SALT LAKE CITY (ABC4) — On Thursday, Aug. 10, President Biden visited the George E. Wahlen Department of Veteran Affairs Medical Center to discuss the PACT Act on its one-year anniversary of being signed into law.
The PACT Act, or the Promise to Address Comprehensive Toxins Act, aims to provide timely benefits and services to more than five million veterans who may have been impacted by toxic exposures during service from burn pits.
Terry Schow, a service officer with the American Legion, attended the meeting and spoke with the president. He said meeting and shaking the president’s hand was an honor.
According to Schow, the PACT Act is one of the most significant pieces of veteran legislation he has seen in his life.
Schow said that the deadline to file a PACT Act claim has been extended from Aug. 9 to Aug. 14, which is “a great benefit to veterans and their families.”
He encouraged veterans to call 1-800-827-1000 and say they intend to file a VA claim. This is important, according to Schow, because then veterans have a year to actually file the claim.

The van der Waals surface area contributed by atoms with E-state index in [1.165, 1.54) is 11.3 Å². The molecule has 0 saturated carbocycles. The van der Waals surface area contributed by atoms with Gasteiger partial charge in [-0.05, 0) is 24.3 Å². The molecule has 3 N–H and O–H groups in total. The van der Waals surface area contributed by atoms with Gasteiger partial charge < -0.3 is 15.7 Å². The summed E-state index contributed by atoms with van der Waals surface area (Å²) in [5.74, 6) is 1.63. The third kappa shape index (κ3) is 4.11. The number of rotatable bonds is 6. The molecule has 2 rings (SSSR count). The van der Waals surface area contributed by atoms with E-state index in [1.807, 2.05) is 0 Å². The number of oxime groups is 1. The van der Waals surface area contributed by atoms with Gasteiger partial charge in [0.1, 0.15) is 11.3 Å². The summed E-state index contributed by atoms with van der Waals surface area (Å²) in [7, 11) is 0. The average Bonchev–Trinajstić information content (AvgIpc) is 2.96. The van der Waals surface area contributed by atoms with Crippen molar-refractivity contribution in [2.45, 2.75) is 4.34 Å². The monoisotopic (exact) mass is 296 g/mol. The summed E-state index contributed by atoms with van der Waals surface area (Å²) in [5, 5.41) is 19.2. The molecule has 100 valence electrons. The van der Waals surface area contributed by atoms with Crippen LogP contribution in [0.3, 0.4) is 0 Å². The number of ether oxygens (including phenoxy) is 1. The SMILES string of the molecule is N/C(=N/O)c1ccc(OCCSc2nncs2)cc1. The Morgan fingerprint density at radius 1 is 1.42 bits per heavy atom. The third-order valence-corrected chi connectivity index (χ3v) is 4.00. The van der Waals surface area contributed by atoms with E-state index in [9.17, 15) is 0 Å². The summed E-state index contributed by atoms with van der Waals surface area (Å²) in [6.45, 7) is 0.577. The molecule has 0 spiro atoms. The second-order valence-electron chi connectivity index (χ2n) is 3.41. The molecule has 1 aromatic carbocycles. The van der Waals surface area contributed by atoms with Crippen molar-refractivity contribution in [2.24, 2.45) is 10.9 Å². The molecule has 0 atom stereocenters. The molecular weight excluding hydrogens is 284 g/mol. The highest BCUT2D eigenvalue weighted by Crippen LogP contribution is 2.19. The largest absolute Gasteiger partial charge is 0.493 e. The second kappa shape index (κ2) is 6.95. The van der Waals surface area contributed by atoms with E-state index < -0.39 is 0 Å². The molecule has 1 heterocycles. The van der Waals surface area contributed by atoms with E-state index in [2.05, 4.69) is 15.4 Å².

Schow recognized the VA system can be confusing and complex, and is happy to help veterans and their families apply for benefits.
“To me, it’s an honor,” he said.
Angela Romero, Minority Leader of the Utah House of Representatives, also attended that meeting.
She said it was monumental and touching to hear President Biden speak on the PACT Act, as she has a family history of military service.
Romero is the incoming president of the National Hispanic Caucus of State Legislators. She said she was able to talk to Presiden Biden’s campaign manager Julie Chávez Rodríguez, the granddaughter of César Chávez, about the importance of the Latino vote and inclusivity.
Romero said President Biden took the time to meet with people, which she said was powerful and uniting.
“It was gratifying to see us have a place at the table and to be able to see the president talk about issues that are important to everyone,” she said.